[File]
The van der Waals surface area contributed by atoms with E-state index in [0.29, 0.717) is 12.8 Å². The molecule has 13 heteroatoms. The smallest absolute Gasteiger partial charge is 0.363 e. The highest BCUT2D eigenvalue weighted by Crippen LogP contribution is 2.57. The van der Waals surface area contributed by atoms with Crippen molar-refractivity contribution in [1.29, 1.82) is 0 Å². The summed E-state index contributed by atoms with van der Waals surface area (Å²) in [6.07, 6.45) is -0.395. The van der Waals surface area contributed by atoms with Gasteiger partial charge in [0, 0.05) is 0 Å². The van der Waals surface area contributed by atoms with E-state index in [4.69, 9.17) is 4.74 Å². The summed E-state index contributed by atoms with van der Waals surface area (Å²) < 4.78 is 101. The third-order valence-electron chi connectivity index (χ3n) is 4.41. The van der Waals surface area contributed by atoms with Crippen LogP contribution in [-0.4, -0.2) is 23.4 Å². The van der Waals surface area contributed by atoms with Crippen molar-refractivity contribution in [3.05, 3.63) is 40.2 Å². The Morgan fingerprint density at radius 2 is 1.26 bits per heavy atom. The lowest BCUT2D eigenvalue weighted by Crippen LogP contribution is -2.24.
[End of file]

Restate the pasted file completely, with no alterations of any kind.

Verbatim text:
The van der Waals surface area contributed by atoms with E-state index in [0.29, 0.717) is 12.8 Å². The molecule has 13 heteroatoms. The smallest absolute Gasteiger partial charge is 0.363 e. The highest BCUT2D eigenvalue weighted by Crippen LogP contribution is 2.57. The van der Waals surface area contributed by atoms with Crippen molar-refractivity contribution in [1.29, 1.82) is 0 Å². The summed E-state index contributed by atoms with van der Waals surface area (Å²) in [6.07, 6.45) is -0.395. The van der Waals surface area contributed by atoms with Gasteiger partial charge in [0, 0.05) is 0 Å². The van der Waals surface area contributed by atoms with E-state index in [4.69, 9.17) is 4.74 Å². The summed E-state index contributed by atoms with van der Waals surface area (Å²) < 4.78 is 101. The third-order valence-electron chi connectivity index (χ3n) is 4.41. The van der Waals surface area contributed by atoms with Crippen LogP contribution in [-0.4, -0.2) is 23.4 Å². The van der Waals surface area contributed by atoms with Crippen molar-refractivity contribution in [3.05, 3.63) is 40.2 Å². The Morgan fingerprint density at radius 2 is 1.26 bits per heavy atom. The lowest BCUT2D eigenvalue weighted by Crippen LogP contribution is -2.24.